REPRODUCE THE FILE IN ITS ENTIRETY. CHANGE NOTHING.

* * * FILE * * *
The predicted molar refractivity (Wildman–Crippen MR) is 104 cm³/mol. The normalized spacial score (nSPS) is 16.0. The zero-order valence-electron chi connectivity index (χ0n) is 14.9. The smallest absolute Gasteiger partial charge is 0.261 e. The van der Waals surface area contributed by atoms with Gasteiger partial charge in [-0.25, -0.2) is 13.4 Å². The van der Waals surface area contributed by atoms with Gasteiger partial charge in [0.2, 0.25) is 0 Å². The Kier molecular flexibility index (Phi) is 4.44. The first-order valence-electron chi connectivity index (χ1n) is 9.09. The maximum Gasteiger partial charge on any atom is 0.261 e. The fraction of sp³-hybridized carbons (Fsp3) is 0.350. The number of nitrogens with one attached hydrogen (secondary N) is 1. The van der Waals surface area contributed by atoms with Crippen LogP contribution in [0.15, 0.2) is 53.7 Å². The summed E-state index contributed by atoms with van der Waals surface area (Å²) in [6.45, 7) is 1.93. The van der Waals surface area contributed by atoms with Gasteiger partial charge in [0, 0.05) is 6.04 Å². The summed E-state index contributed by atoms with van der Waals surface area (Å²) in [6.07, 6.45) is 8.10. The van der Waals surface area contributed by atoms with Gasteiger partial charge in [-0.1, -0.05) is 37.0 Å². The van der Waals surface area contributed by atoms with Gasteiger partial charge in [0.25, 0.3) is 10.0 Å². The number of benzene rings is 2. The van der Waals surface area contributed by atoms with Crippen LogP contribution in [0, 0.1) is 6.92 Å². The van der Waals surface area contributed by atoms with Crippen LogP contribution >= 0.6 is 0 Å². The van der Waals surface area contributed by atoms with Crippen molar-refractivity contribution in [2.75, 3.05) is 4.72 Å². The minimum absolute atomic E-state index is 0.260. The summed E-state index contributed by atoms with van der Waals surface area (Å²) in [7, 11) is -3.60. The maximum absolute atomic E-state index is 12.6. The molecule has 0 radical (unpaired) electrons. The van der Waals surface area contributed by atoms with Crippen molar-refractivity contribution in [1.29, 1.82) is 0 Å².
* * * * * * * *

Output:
The predicted molar refractivity (Wildman–Crippen MR) is 104 cm³/mol. The normalized spacial score (nSPS) is 16.0. The zero-order valence-electron chi connectivity index (χ0n) is 14.9. The smallest absolute Gasteiger partial charge is 0.261 e. The van der Waals surface area contributed by atoms with Gasteiger partial charge in [-0.25, -0.2) is 13.4 Å². The van der Waals surface area contributed by atoms with Gasteiger partial charge in [0.2, 0.25) is 0 Å². The Kier molecular flexibility index (Phi) is 4.44. The first-order valence-electron chi connectivity index (χ1n) is 9.09. The maximum Gasteiger partial charge on any atom is 0.261 e. The fraction of sp³-hybridized carbons (Fsp3) is 0.350. The number of nitrogens with one attached hydrogen (secondary N) is 1. The van der Waals surface area contributed by atoms with Crippen LogP contribution in [0.15, 0.2) is 53.7 Å². The summed E-state index contributed by atoms with van der Waals surface area (Å²) in [6.45, 7) is 1.93. The van der Waals surface area contributed by atoms with Gasteiger partial charge in [0, 0.05) is 6.04 Å². The summed E-state index contributed by atoms with van der Waals surface area (Å²) in [6.07, 6.45) is 8.10. The van der Waals surface area contributed by atoms with Gasteiger partial charge in [-0.1, -0.05) is 37.0 Å². The van der Waals surface area contributed by atoms with Gasteiger partial charge in [0.25, 0.3) is 10.0 Å². The number of benzene rings is 2. The van der Waals surface area contributed by atoms with Crippen LogP contribution in [0, 0.1) is 6.92 Å². The van der Waals surface area contributed by atoms with Crippen LogP contribution >= 0.6 is 0 Å². The van der Waals surface area contributed by atoms with Crippen molar-refractivity contribution in [2.75, 3.05) is 4.72 Å². The minimum absolute atomic E-state index is 0.260. The summed E-state index contributed by atoms with van der Waals surface area (Å²) in [7, 11) is -3.60. The maximum absolute atomic E-state index is 12.6. The molecule has 0 radical (unpaired) electrons. The van der Waals surface area contributed by atoms with Crippen molar-refractivity contribution in [1.29, 1.82) is 0 Å².